|Groundwater modelling with MicroFEM • Lesson 8A: FemGrid grid generation|
In this lesson we will discuss the FemGrid generator and then build a simple unconfined model.
Originally, MicroFEM was developed for regional models. Such models often have irregular shapes, while spacing contrast (ratio of largest to smallest elements) is not extremely high. In those days MicroFEM came with a single grid generator: FemGrid. Later on, when MicroFEM was also used for civil engineering models (construction dewatering, dumping-grounds, groundwater remediation) that often need very small elements locally (sheetpile walls), FemMesh was developed as an alternative generator.
We will start by inspecting the example grid.
Files / New grid / Create new grid / FemGrid / [OK] / "Lesson 8" / [OK] / [Example input (F4)]
There are three tabs in the Tables: Fixed nodes, Segments and Regions. The tables contain the input for the FemGrid example grid. Check that the number of Fixed nodes = 8, Segments = 6 and Regions = 3.
[Fixed nodes (F8)] / [Nodes on segments (F8)]
There are 51 nodes in the map, in the shape of the MicroFEM logo.
Note: You can press (Esc) anytime you want to start again.
Click a cell in the Fixed nodes table and then use up- & down-arrow keys, while watching the map.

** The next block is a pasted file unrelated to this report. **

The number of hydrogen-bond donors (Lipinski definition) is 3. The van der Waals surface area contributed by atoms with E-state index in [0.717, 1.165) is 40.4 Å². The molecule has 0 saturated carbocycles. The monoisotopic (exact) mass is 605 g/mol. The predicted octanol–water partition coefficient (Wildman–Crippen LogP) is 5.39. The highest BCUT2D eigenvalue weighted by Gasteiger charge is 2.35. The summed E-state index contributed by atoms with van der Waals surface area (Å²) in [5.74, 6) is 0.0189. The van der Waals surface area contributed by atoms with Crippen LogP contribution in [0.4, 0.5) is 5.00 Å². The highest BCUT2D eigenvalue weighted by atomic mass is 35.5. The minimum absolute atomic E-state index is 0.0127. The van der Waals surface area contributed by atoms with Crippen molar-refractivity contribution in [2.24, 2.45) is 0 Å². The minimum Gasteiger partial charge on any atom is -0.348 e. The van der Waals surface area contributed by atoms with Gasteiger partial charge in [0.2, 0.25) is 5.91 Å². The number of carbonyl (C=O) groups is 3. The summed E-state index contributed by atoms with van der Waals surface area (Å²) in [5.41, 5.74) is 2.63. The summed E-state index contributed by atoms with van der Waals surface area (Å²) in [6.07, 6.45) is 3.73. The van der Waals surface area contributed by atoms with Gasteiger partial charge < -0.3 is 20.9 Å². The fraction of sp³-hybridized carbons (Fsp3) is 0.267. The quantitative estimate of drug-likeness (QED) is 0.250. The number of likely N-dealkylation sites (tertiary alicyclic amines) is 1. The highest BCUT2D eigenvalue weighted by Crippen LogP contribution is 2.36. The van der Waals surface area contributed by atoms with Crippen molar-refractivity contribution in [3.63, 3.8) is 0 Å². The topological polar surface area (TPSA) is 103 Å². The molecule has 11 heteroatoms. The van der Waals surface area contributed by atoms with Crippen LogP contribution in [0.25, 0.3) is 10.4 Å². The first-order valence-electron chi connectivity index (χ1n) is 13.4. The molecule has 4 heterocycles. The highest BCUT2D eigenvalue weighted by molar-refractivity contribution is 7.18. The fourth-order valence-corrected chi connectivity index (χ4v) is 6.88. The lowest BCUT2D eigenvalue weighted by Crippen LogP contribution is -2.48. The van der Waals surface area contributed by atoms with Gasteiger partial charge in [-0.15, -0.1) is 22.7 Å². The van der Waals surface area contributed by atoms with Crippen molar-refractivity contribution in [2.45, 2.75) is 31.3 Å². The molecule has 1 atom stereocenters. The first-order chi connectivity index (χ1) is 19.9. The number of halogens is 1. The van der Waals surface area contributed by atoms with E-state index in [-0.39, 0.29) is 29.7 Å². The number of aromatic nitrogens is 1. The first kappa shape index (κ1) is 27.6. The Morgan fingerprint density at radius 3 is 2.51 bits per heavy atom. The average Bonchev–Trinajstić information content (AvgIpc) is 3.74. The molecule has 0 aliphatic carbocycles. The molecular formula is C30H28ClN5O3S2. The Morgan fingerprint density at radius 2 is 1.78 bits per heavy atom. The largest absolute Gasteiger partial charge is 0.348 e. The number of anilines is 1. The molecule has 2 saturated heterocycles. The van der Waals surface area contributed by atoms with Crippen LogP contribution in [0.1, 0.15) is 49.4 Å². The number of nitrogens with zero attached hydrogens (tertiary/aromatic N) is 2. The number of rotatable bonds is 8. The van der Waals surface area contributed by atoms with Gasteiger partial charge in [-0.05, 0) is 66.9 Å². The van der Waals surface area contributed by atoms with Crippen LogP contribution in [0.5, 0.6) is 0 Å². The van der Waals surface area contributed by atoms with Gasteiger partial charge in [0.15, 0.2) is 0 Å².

Do the same for the Segments table, and for the Regions table.
The Segments and Regions tables are wider than displayed on the screen.
Drag the bar between the Table and the Map to the left until all numbers in the tables are displayed.
Each Fixed node, Segment and Region has its own number. The order of the Fixed nodes in the table is irrelevant. This also applies to Segments and Regions. Each Region is defined by the numbers of its bordering segments.
The columns of the Region table show:
Similarly, each Segment is defined by the numbers of connected Fixed nodes.
Each Fixed node is defined by its (x, y) coordinates.
There is one IMPORTANT rule when defining your segments: A segment can be no longer than the boundary between TWO regions, or the outer boundary of ONE region.
Each region and each segment can have its own spacing, but it is recommended to use a spacing ratio of no more than TWO for adjacent regions. Also, choose a segment spacing between the spacings of the adjacent regions.
Check that these rules and recommendations apply to the example grid.
[F8] / [F8] / [F8] / [F8]
The grid consists of 108 nodes and 178 elements.
[Clear input data (F3)] / No
[Start with a hexagon (F5)] / [OK] / [F8] / [F8] / [F8] / [F8] / [F8] / [F8]
Now there is only one Region, bounded by only one Segment. The Segment is a closed line. It connects 6 nodes, but to define this segment we have to enter 7 numbers, because the first and last Fixed node is the same (Fixed node 2). There are 7 Fixed nodes. Only 6 are used to define the segment. Node 4 is a "free Fixed node". There can be as many free Fixed nodes as you like.
We will now create the grid for our new model. It is a triangular island bounded by the following coordinates: (0, 0), (8000, 3000) and (0, 6000). Somewhere near the centre of the island is a well. Around the well we want a finer spacing. The finer spaced region is also a triangle: (2000, 2000), (4000, 3000) and (2000, 4000). The well is located at (2620, 3025).
Enter the coordinates for all (7) Fixed nodes.
There are 2 segments: 1 = outer triangle, 2 = inner triangle.
There are 2 regions: 1 = bounded by the two triangles, 2 = within the inner triangle.
Spacing for inner triangle = 60 m and outer area = 120 m.
Choose your own spacing for the segments.
Create the grid.